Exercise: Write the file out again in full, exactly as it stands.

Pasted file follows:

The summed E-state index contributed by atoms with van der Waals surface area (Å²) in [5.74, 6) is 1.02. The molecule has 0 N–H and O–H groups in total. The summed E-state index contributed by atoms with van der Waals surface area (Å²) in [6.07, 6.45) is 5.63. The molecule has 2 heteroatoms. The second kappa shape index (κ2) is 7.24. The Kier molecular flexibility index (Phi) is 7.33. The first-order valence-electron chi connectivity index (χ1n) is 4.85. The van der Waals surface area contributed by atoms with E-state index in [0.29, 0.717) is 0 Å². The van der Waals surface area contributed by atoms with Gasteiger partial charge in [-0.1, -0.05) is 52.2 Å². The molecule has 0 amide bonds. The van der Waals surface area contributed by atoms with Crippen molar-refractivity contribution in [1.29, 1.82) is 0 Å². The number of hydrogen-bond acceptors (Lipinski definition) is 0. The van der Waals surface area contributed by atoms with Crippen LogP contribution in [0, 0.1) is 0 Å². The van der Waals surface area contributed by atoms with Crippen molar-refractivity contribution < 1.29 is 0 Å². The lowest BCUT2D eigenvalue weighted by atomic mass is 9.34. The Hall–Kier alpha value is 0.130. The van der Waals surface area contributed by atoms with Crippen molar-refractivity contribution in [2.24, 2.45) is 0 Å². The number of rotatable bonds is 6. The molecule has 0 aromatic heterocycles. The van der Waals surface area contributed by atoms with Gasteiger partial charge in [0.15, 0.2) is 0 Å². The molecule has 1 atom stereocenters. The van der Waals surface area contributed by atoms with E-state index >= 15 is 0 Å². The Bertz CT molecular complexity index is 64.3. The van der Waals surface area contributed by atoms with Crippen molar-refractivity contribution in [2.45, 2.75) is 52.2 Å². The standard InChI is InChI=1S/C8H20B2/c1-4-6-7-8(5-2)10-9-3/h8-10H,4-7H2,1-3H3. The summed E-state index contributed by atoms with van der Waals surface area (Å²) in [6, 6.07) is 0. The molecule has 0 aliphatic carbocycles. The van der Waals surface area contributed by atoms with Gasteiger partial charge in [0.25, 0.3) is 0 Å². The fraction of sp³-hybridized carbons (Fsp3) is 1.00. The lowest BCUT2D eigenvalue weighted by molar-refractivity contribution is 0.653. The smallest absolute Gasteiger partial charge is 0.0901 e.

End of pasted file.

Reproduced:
The summed E-state index contributed by atoms with van der Waals surface area (Å²) in [5.74, 6) is 1.02. The molecule has 0 N–H and O–H groups in total. The summed E-state index contributed by atoms with van der Waals surface area (Å²) in [6.07, 6.45) is 5.63. The molecule has 2 heteroatoms. The second kappa shape index (κ2) is 7.24. The Kier molecular flexibility index (Phi) is 7.33. The first-order valence-electron chi connectivity index (χ1n) is 4.85. The van der Waals surface area contributed by atoms with E-state index in [0.29, 0.717) is 0 Å². The van der Waals surface area contributed by atoms with Gasteiger partial charge in [-0.1, -0.05) is 52.2 Å². The molecule has 0 amide bonds. The van der Waals surface area contributed by atoms with Crippen molar-refractivity contribution in [1.29, 1.82) is 0 Å². The number of hydrogen-bond acceptors (Lipinski definition) is 0. The van der Waals surface area contributed by atoms with Crippen LogP contribution in [0, 0.1) is 0 Å². The van der Waals surface area contributed by atoms with Crippen molar-refractivity contribution < 1.29 is 0 Å². The lowest BCUT2D eigenvalue weighted by atomic mass is 9.34. The Hall–Kier alpha value is 0.130. The van der Waals surface area contributed by atoms with Crippen molar-refractivity contribution in [2.24, 2.45) is 0 Å². The number of rotatable bonds is 6. The molecule has 0 aromatic heterocycles. The van der Waals surface area contributed by atoms with Gasteiger partial charge in [0.15, 0.2) is 0 Å². The molecule has 1 atom stereocenters. The van der Waals surface area contributed by atoms with E-state index >= 15 is 0 Å². The Bertz CT molecular complexity index is 64.3. The van der Waals surface area contributed by atoms with Crippen molar-refractivity contribution in [2.45, 2.75) is 52.2 Å². The standard InChI is InChI=1S/C8H20B2/c1-4-6-7-8(5-2)10-9-3/h8-10H,4-7H2,1-3H3. The summed E-state index contributed by atoms with van der Waals surface area (Å²) in [6, 6.07) is 0. The molecule has 0 aliphatic carbocycles. The van der Waals surface area contributed by atoms with Gasteiger partial charge in [0.25, 0.3) is 0 Å². The fraction of sp³-hybridized carbons (Fsp3) is 1.00. The lowest BCUT2D eigenvalue weighted by molar-refractivity contribution is 0.653. The smallest absolute Gasteiger partial charge is 0.0901 e.